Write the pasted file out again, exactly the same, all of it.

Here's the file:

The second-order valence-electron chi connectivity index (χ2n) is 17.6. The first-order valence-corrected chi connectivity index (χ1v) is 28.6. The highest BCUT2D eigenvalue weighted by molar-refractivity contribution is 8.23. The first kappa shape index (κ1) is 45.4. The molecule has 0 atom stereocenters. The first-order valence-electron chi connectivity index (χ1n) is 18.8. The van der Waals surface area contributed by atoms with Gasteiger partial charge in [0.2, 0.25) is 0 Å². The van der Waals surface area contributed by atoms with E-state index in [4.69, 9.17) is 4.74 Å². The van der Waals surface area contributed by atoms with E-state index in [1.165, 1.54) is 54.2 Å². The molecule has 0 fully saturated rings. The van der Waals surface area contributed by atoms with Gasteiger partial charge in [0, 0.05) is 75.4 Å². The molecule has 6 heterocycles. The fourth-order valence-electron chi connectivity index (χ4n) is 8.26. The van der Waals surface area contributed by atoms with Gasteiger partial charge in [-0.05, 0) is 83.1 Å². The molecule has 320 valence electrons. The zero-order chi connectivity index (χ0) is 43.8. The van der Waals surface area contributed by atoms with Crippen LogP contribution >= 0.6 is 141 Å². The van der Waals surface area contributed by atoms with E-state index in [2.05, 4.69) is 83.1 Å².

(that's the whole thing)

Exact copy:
The second-order valence-electron chi connectivity index (χ2n) is 17.6. The first-order valence-corrected chi connectivity index (χ1v) is 28.6. The highest BCUT2D eigenvalue weighted by molar-refractivity contribution is 8.23. The first kappa shape index (κ1) is 45.4. The molecule has 0 atom stereocenters. The first-order valence-electron chi connectivity index (χ1n) is 18.8. The van der Waals surface area contributed by atoms with Gasteiger partial charge in [0.2, 0.25) is 0 Å². The van der Waals surface area contributed by atoms with E-state index in [4.69, 9.17) is 4.74 Å². The van der Waals surface area contributed by atoms with E-state index in [1.165, 1.54) is 54.2 Å². The molecule has 0 fully saturated rings. The van der Waals surface area contributed by atoms with Gasteiger partial charge in [0, 0.05) is 75.4 Å². The molecule has 6 heterocycles. The fourth-order valence-electron chi connectivity index (χ4n) is 8.26. The van der Waals surface area contributed by atoms with Gasteiger partial charge in [-0.05, 0) is 83.1 Å². The molecule has 320 valence electrons. The zero-order chi connectivity index (χ0) is 43.8. The van der Waals surface area contributed by atoms with Crippen LogP contribution >= 0.6 is 141 Å². The van der Waals surface area contributed by atoms with E-state index in [2.05, 4.69) is 83.1 Å².